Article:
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Difficulty III-IV(V)
Length 1 Miles
Gauge N/A
Flow Range
Reach Info Last Updated 06/23/2011 2:48 am

River Description


Description:

Fast and continuous is the pace as Rock Creek falls off Angel Mountain toward Jellico Creek.  This mile long hike-up run has several nice rapids and fun boofs mixed in with some mank.  Lots of small drops and not very many eddies.  Most of the run is in the III-IV spectrum, with one crux rapid that looks like it is capable of dishing out class V consequences.  The gravel road makes hiking, scouting and running laps (and portaging) all pretty manageable.

 

The Approach:

The approach starts from the trailhead on river left by ferrying across the creek and hiking up the road about 0.3 miles on river right, then ferrying back to river left.  Follow the road along the creek, as the road gets away from the water, there is one rapid down there that someone in your group should know about, go scout it or follow somebody.  Once the road returns to the creek you will see a nice set of slides and ledges that culminates with a clean 6’ boof.  Putin at the top of the slides where the road leaves the creek again.

 

The Run:

The slide at the putin leads quickly to the best rapid on the run, which is super classic and reminds me a little bit of El Horendo, so I have been calling it El Classico.  (apologies if this has another name already!)  This rapid finishes with a sweet boof into one of the largest pools on the creek (not very large).  From here, continuous gradient and blind turns lead to another nice slide that finishes with a manky boulder garden and then a large-ish pool in front of a logjam.

 

The pool in front of the logjam means that the crux rapid is coming up and one needs to either get out or get ready.  Here, the creek channels up through one obstructed slot, shaped like an elbow, but tight enough to be named after something else.  It probably gets better with more water, but at low-medium flows it looks flippery and pinsome.   There is currently wood in the run-out, which is another great reason to walk it.

 

Below here, a touch more mank and another nice boof or two finish off the bulk of the gradient.  When the road crosses from river left to river right, you can carry back up to lap the steepest part or continue on down to the parking lot.  Just below this crossing, and plainly visible from the road on the hike up, is the last notable drop on the run, which has an obstruction in the middle that can be easily avoided to the right.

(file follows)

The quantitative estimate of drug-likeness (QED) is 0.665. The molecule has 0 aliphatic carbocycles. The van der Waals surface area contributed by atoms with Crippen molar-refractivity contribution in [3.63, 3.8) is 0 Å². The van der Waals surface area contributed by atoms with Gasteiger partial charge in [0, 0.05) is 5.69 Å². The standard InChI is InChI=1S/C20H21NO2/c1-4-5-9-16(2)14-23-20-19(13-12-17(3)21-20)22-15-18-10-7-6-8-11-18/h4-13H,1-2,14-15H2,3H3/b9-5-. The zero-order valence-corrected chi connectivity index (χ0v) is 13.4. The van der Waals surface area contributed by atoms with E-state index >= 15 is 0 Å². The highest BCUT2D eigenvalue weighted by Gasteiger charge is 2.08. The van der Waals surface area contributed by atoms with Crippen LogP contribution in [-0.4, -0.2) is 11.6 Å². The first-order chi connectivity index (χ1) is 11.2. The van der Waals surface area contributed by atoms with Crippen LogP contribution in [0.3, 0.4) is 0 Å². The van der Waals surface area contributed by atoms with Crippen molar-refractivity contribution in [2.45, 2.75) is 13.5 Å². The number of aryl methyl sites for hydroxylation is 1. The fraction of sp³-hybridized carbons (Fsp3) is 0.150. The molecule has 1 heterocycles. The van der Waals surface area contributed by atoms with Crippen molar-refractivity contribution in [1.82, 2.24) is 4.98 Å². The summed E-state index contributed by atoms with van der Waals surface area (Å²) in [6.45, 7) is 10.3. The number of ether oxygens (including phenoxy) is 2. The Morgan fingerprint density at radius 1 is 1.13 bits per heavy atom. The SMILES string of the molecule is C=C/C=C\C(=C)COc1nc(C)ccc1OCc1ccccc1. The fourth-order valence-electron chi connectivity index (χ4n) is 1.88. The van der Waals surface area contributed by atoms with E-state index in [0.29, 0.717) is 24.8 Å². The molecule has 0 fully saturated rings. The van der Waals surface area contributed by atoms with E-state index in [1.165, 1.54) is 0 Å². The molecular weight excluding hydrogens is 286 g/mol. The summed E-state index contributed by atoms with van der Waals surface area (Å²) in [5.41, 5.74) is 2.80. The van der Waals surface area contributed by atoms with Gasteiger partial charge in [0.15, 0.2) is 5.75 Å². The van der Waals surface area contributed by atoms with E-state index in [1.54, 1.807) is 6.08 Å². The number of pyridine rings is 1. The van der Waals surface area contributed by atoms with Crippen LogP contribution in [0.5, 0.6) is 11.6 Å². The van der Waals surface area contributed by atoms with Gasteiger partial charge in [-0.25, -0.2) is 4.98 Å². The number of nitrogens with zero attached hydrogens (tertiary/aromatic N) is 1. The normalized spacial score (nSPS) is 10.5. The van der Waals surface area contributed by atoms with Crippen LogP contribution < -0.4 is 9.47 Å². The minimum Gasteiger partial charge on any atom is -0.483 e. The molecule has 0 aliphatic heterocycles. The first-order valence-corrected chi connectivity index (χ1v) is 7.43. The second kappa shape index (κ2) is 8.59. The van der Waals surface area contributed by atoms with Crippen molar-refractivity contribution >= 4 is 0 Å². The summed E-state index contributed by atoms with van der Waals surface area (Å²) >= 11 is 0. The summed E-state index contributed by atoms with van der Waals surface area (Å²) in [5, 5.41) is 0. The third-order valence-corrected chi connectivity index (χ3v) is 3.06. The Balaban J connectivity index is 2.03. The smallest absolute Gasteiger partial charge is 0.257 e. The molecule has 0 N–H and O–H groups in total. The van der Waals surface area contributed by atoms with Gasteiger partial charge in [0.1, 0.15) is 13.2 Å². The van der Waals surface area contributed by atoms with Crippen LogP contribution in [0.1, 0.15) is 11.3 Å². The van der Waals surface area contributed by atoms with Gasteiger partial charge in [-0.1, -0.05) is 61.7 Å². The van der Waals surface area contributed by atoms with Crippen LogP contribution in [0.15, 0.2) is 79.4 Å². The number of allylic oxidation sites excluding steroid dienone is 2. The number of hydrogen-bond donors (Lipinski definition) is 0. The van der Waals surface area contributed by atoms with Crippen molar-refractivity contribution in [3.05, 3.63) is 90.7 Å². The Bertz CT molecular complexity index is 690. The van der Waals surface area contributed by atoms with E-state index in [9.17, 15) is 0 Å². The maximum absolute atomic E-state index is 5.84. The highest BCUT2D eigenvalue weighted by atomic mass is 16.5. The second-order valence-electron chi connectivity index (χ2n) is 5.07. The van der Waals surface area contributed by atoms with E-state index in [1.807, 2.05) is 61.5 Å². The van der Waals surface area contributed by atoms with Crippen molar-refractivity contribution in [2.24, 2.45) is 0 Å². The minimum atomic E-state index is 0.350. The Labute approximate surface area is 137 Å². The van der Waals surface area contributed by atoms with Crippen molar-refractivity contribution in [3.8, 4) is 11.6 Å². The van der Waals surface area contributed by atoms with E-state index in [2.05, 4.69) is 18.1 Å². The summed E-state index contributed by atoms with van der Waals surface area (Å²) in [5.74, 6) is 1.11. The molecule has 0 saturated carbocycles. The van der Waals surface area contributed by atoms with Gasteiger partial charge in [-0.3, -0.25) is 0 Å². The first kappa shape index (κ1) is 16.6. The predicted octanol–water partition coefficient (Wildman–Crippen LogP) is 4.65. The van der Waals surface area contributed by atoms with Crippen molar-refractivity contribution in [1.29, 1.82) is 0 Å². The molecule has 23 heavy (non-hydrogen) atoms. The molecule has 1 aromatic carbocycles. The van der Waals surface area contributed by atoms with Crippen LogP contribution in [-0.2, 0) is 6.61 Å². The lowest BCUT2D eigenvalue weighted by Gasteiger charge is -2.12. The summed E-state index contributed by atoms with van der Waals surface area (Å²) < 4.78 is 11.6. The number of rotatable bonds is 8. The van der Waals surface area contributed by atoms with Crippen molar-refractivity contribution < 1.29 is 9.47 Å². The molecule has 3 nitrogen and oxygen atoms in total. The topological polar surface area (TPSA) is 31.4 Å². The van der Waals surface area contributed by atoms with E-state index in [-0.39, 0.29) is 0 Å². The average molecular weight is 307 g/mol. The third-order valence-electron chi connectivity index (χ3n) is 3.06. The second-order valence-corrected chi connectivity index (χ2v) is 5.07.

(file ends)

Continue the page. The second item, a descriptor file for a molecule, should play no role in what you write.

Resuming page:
Directions:

From I-75 take exit #11 and pick up hwy. 92 West and follow this for 8.3 miles.  Shortly after crossing Jellico Creek, turn left on Ryan’s Creek Rd. and reset your odometer.  0.6 miles, stay left and cross Jellico Creek, then bear right.  This is kind of the main way to go, but now you will be on Old Jellico Creek Rd.  Keep on trucking for 6.6 miles and turn right on FS road 492 (gravel) and cross Jellico Creek.  After the bridge, bear left and follow the gravel 2.0 miles to the parking area where the road crosses Rock Creek. 

 

It is important to note the following!  A half mile before reaching Rock Creek, FS road 492 crosses Shut-In Branch at a low-water ford.  The crossing here is relatively low-lying and can become inundated by Jellico Creek, making it impassable.  Once again, it is the level in Jellico Creek (not Shut-In Branch) that creates depths that you probably do not want to drive through.  (high clearance is a bonus!)  If this crossing is too deep to comfortably drive through, the good news is, the creek is probably running and you can just start hiking from here and when you are done on Rock Creek, you can just take Jellico Creek back to the car.  The real concern here is driving in and having the water rise while you are boating, only to find yourself flooded in (temporarily) from both sides.  Plan accordingly.

 

Rapid Descriptions

Comments

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8 years ago

This creek gets ran alot in the spring and all of the rapids have names. The III IV rapid in the middle is called Needle Nose. I wouldn't call anything on this run a V.

No Gage

Gage Descriptions

Gages and Stuff:

The drainage area here is about 6 mi. sq.  That’s pretty small, but not completely microscopic.  I’d guess that in the winter, when it’s already primed, probably 1” of rain would set it off.  In the summer, when it’s dry, you probably want to see 3” or so. 

 

Whistle Creek at Newcomb, TN  Clear Fork at Saxton, KY and Cumberland at Williamsburg, KY are 3 of the closest rain gages (to the South and East) and they can be found here:

http://www2.mvr.usace.army.mil/WaterControl/precipitation2.cfm?bid=159&did=12

 

And here is another Saxton gage that updates every 15minutes:

http://afws.erh.noaa.gov/afws/county.php?wfo=jkl&state=21&county=235

 

And the Whitley City gage is slightly further away than the previous three and to the West.  It can be found here:

http://afws.erh.noaa.gov/afws/county.php?wfo=jkl&state=21&county=147

 

And one more product that lets you zoom in to see exactly where the rain fell can be found here:  (This one takes a few hours to update)

http://www.srh.noaa.gov/ridge2/RFC_Precip/index.php?lat=37.6&lon=-85.2&zoom=4

 

Directions Description


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Bart Bledsoe

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Rob

Revisions

Revision #Revision DateAuthorComment
1200313 06/21/11 Bart Bledsoe n/a
1200731 10/07/11 Rob reach added
1200315 06/23/11 Bart Bledsoe reach added